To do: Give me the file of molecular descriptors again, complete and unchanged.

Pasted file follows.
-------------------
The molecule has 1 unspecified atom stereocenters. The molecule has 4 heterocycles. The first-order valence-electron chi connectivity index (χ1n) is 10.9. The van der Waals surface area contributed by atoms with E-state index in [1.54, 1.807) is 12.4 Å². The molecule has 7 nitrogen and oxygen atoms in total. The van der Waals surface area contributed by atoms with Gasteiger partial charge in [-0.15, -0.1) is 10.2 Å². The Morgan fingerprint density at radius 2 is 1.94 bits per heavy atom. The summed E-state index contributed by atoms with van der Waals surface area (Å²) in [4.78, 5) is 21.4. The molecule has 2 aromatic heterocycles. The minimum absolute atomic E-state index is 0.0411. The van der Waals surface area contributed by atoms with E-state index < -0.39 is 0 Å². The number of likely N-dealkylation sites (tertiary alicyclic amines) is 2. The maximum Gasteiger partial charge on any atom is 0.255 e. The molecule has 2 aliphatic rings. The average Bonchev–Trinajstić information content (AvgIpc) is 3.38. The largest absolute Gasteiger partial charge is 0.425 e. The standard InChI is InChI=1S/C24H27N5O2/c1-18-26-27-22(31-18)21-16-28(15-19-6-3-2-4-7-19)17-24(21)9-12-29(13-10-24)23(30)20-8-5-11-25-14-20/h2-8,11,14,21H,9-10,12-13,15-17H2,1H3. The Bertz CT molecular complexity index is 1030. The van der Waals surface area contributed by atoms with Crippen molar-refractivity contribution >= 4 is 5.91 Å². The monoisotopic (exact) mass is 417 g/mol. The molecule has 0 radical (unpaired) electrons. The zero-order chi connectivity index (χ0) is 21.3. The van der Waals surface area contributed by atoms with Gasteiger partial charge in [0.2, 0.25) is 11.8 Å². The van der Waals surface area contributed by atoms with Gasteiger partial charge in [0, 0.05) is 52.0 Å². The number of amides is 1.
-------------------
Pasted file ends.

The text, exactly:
The molecule has 1 unspecified atom stereocenters. The molecule has 4 heterocycles. The first-order valence-electron chi connectivity index (χ1n) is 10.9. The van der Waals surface area contributed by atoms with E-state index in [1.54, 1.807) is 12.4 Å². The molecule has 7 nitrogen and oxygen atoms in total. The van der Waals surface area contributed by atoms with Gasteiger partial charge in [-0.15, -0.1) is 10.2 Å². The Morgan fingerprint density at radius 2 is 1.94 bits per heavy atom. The summed E-state index contributed by atoms with van der Waals surface area (Å²) in [4.78, 5) is 21.4. The molecule has 2 aromatic heterocycles. The minimum absolute atomic E-state index is 0.0411. The van der Waals surface area contributed by atoms with E-state index < -0.39 is 0 Å². The number of likely N-dealkylation sites (tertiary alicyclic amines) is 2. The maximum Gasteiger partial charge on any atom is 0.255 e. The molecule has 2 aliphatic rings. The average Bonchev–Trinajstić information content (AvgIpc) is 3.38. The largest absolute Gasteiger partial charge is 0.425 e. The standard InChI is InChI=1S/C24H27N5O2/c1-18-26-27-22(31-18)21-16-28(15-19-6-3-2-4-7-19)17-24(21)9-12-29(13-10-24)23(30)20-8-5-11-25-14-20/h2-8,11,14,21H,9-10,12-13,15-17H2,1H3. The Bertz CT molecular complexity index is 1030. The van der Waals surface area contributed by atoms with Crippen molar-refractivity contribution >= 4 is 5.91 Å². The monoisotopic (exact) mass is 417 g/mol. The molecule has 0 radical (unpaired) electrons. The zero-order chi connectivity index (χ0) is 21.3. The van der Waals surface area contributed by atoms with Gasteiger partial charge in [0.2, 0.25) is 11.8 Å². The van der Waals surface area contributed by atoms with Gasteiger partial charge in [0, 0.05) is 52.0 Å². The number of amides is 1.